Anti-viral properties Fennel is a flavorful herb that offers many health benefits. Research confirms this perennial herb has anti-oxidant, anti-bacterial, and anti-viral properties, in addition to anti-inflammatory properties. Since these plant species are associated with the carrot family, the beta-carotene present is used in the coloring of foods. Rich in Vitamin C, which aids in increasing Collagen production and tissue repair.
The botanical name Foeniculum vulgare, commonly known as Fennel, is native to the Mediterranean, where it is wildly grown and can be grown almost anywhere. It has a strong taste and an aromatic flavor. Besides being low in calories, fennels are a rich source of nutrients that aid in weight management.
Potentially, the seeds of the flavoring fennel produce powerful essential oils.
Its dry seeds are well known for adding flavors to cooking foods; also, chewing its seeds entrusts us with a mouth-freshening effect.
They are green and white, containing feathery leaves and yellow flowers. The main plant bulb consists of potassium, calcium, and magnesium, which controls blood pressure, sodium, phosphorus, and calcium.
Other vitamin minerals found in fennels maintain bone structure. Phosphate and calcium for developing strong bones. Increase Collagen-boosting with iron and phosphate, Manganese acts for casting formation, whereas Vitamin K formulates the bone structure. Additionally, it also carries essentially high levels of fatty acids and magnesium.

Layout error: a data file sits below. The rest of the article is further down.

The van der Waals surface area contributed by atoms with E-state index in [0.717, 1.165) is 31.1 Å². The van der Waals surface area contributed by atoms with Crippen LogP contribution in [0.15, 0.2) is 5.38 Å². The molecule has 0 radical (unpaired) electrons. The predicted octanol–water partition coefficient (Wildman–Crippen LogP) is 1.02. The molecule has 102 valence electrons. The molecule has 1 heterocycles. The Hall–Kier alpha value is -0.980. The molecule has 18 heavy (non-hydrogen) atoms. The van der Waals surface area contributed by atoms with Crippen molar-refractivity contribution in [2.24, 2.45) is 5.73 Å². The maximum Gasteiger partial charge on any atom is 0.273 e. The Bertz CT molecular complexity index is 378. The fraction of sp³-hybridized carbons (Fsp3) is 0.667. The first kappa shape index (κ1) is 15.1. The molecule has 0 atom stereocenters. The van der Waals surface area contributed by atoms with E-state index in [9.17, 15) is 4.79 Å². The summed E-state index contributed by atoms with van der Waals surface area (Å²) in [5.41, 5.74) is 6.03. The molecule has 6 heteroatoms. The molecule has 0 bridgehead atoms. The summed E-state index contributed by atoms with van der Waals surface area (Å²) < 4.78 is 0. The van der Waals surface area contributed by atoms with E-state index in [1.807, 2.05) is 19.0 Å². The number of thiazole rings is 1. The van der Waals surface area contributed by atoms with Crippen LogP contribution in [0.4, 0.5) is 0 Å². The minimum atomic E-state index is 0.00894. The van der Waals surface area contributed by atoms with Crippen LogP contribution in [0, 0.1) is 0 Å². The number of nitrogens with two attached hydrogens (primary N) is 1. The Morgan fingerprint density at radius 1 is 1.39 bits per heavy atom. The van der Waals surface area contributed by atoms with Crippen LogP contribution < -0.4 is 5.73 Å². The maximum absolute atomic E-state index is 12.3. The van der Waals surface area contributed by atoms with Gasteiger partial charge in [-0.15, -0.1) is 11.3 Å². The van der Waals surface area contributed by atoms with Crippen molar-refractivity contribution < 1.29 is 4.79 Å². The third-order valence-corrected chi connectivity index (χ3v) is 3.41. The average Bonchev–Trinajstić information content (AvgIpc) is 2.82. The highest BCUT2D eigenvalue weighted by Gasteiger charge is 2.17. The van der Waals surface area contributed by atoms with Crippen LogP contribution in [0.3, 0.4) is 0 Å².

Fennel seeds, leaves, and flowers increase the flavoring essence for tea lovers. Further, this tea helps improve digestion and gastrointestinal concerns related to bloating, cravings, heartburn, menstrual cramps, indigestion, and stomach aches in children.
This article will discuss in detail what plants to grow with fennel and what needs to be avoided.
Table of Contents
Why Does Fennel Need Companion Plants?
Before listing down fennel companion plants, Let’s discuss why a good gardener talks about placing companion plants. What are their key responsibilities in assisting before setting up further increasing the yield?
Best Fennel Companion Plants
This section will discuss the various other plants that can be grown with fennel, as stated above, along with its benefits. Additionally, it provides the necessary shade that plants require.
The kitchen-friendly food is high in Vitamin C. This citrus fruit has many valuable nutrients. This yellow-fruit evergreen tree in the Rutaceae family is widely grown. Growing fennel next to Lemon helps to drive away pests that may harm fennel, and its strong aroma keeps the lemon thriving. Citrus butterflies, leaf miners, blackflies, whiteflies, and psyllas are some common pests that cause damage to any citrus plants.
Fennel is a good companion plant for peas as it aims to keep pests away and attract friendly insects, allowing you a better harvest. However, as fennel can be meddling, it’s essential to watchdog and prevent unwanted spread.
A commonly grown green leafy vegetable plant used in different cuisines. Planting lettuce next to fennel helps it to grow better because it hinders lettuce bugs. Lettuce is a fast-growing leafy vegetable and is a good companion plant when grown with fennel.
Cucumber is the next veggie, and when combined with fennel, it is used in plating salads, making it a good partnership. Fennel prevents the cucumber from causing diseases or attacking pests. Your cucumber will grow healthy and strong if harvested with fennel.
Mint is a low-maintenance, perennial, aromatic flavoring herb as a result, it is extensively used in cooking. These plants can’t cross-pollinate, so there’s no worry about poor-quality hybrid plants for your next season.
Sage is a shrubby plant. Fennel and Sage are aromatic plants both used for cooking and medical purposes. They are edible herbs from the mint family, which makes the two complementary to each other. Sage cannot cross-pollinate with Fennels. Sage grows with little attention.